The Fugitive

- 1876-1940

         I saw Thee following me,
         I heard Thee calling me,
         I even felt Thine arrows in my tears ;
         I know Thou art shadowing me,
         And wilt yet, forestalling me,
         Whip out the vanities of all my years.

I ran and still I run away from Thee
Through maze and mirage of mortality ;—
Over the hot sands and the frozen lakes,
Across the sable wilderness that breaks
In fragrant moors, I ran to hills of dreams,
Up to the secret borderland that gleams
Eternally, casting its shafts of light,
From every incommunicable height,
Upon the spinning feet of humankind. 
O, how I leaped from peak to peak to find
The path to the azure dance-hall of the world,
Whose dome is gemmed, whose portals are empearled
With hearts that melt and crystallize and shine,—
With frozen music, frozen beads of wine,—
And whose laughter echoes through spinning
        spheres,
Where we were taught to dance in former years. 
Yea, I, who lit Thine altar, as a boy, 
And nursed in incense fumes my vision of joy, 
And like a roebuck leaped across the rills,
And danced like sparks of sunlight o’er the hills,
To be, at early morn and eventide,
The first of acolytes that served with pride
Thy venerable priests, alas! one day,
Casting my shame and piety aside,
I snuffed the candles out and walked away
Into the dazzling night of dance and song,
Into the temple of the merry throng. 
And ever since, a fugitive from Thee,
Shod with Thy lightning, chuckling oft with glee,
Unburdened and unfettered and undaunted,
With naught, not e’en my shamelessness to hide,  
And only by beguiling Beauty haunted,
I trod the path of demiurgic pride.
Yea, I was proud, when in the dawn’s desire
I could command the fruit of every tree,
The bloom of every garden, and the fire
Of every passion, every ecstacy
Upon my way. O pride of brawn and dare!
I’d shake the lustre from the stars and steal
The sap from the vines of June, and I would share
My booty with the comrade that would seal
His thieving faith with paeons to the deed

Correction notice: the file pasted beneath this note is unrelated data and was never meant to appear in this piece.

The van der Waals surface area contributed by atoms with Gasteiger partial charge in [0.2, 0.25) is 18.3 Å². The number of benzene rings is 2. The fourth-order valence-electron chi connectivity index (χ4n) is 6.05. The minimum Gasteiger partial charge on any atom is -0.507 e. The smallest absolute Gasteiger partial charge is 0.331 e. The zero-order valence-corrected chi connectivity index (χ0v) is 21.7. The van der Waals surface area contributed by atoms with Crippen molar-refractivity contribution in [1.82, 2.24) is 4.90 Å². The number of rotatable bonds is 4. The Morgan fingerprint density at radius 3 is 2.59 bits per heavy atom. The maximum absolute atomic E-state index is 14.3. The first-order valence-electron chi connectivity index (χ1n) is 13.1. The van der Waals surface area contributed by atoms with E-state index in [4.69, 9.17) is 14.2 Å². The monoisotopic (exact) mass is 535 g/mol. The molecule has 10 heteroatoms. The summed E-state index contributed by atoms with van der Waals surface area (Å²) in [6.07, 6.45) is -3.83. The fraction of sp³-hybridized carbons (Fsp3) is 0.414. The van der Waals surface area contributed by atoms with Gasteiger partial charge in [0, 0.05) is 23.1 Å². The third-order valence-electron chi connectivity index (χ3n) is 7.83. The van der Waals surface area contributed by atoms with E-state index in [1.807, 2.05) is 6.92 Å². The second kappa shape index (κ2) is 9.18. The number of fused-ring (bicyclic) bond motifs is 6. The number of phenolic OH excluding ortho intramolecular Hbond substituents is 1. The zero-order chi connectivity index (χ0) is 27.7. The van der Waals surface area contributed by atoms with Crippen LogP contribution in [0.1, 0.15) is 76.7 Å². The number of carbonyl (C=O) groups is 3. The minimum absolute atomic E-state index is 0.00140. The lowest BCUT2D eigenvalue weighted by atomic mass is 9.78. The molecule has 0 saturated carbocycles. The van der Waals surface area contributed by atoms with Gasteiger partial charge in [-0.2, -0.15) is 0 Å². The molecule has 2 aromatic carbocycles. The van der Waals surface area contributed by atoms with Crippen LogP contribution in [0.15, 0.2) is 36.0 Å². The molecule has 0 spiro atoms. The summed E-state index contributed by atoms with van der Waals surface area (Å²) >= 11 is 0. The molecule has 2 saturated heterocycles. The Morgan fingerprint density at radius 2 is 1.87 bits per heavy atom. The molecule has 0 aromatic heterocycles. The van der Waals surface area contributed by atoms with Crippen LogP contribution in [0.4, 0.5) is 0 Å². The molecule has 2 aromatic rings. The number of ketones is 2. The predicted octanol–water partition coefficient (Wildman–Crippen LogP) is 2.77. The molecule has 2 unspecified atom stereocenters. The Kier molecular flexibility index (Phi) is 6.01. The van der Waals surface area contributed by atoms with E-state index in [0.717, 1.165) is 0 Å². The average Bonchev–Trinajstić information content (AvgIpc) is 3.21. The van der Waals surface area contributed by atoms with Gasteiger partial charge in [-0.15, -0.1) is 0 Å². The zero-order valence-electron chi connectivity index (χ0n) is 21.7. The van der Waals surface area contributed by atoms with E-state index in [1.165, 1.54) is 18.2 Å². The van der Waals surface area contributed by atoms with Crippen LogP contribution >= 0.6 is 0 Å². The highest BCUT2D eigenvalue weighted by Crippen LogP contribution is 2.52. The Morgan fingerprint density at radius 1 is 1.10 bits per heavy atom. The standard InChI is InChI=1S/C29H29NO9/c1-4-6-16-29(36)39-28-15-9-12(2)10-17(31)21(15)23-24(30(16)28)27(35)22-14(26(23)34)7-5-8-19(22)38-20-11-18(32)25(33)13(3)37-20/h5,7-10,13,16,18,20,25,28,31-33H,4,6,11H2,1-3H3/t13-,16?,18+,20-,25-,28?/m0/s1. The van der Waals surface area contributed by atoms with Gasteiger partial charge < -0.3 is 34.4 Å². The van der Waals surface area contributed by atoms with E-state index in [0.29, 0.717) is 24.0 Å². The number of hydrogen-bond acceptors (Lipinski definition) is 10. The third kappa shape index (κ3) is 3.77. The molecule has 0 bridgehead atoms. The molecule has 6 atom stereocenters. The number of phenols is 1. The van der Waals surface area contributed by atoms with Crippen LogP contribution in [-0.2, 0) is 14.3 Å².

That knows nor law, nor moral code, nor creed. 

                            II

I ran and still I run away from Thee,
Past pyramids and labyrinths of reason,
Through gleaming forests, where the upas tree
Feeds both saint and sinner for a season.
And I danced in its lethal shades ; I climbed
Up to the highest fruit-concealing bough
That bends beneath a mocking wing ; I rhymed
My joy and pride ; and o’er the very brow
Of Death I leaped into the howling void,
Where the acrobats of Mind, with balance-pole
Of Logic in their hands, are ever employed
In scanning the dark canyons of the Soul.
And I was proud when on the tight rope I
Essayed my feet and fixed my giddy brain
Upon the universe ; whereat the sky
Was but a mute infinity of vain
Belief ; and every mystery divine.
A sea-washed, iridescent hollow shell
Upon the sands of faith : yea, every sign
Upon the road led to an empty well. 
And I was proud—O pride of intellect!—
That the nothingness of things I could detect. 

                            III
I ran and still I run away from Thee, 
Mistaking Thy compassion for Thine ire ;—
A rebel I, fantastically free,
A green-eyed flame of crepitating fire
Whipped by the winds of Circumstance, and yet
By Thee pursued and by Thy love beset. 
And why?— I oft pretend to know not why 
This fond solicitude. For what am I 
But a bubble of vanity, a human thing
Puffed with the vision of a loneliness
In which a pimpled Ego tries to sing
Of Self, alas! and spread its ebon wing.
But I remember still Thy first caress,
Which, in my infant vision I could feel
Even as the flowers, which Thy love reveal,
Even as the ocean in the Moon’s embrace,
Even as the sunrise that reflects Thy face. 
And this remembering, I hailed the soul,
Flaunting the sacred symbol of the goal
That shrines Thine image ; yea, and I was proud
That, rising over Self Thyself to find,
With Thine own godliness I was endowed, 
And yet I am but partially resigned . . . . .
O, spiritual pride! which would disguise 
The hollow heart of Holier-than-thou
In accent borrowed from the meek and wise,
I, too, have prated with a placid brow,
Though I, still casting shadows in the mire,
Was but a scarecrow in the vineyard of desire.

 

         I saw Thee following me,
         I heard Thee calling me,
         I even felt Thine arrows in my tears ;
         I know Thou art shadowing me,
         And wilt yet, forestalling me,
         Whip out the vanities of all my years.

To The Sonnet

Though cribbed and gyved, thou canst within thy 
          walls 
Unfold a wondrous wealth of worlds unseen,
And flood the soul’s abyss with moon-light sheen,
As well as darken passions’ gilded halls ; 
Thy fourteen outlets are so many falls 
From which gush out the prisoned joy, or 
         spleen— 
The silvery cascades, or the billows green,
And either a sea of bliss or grief recalls.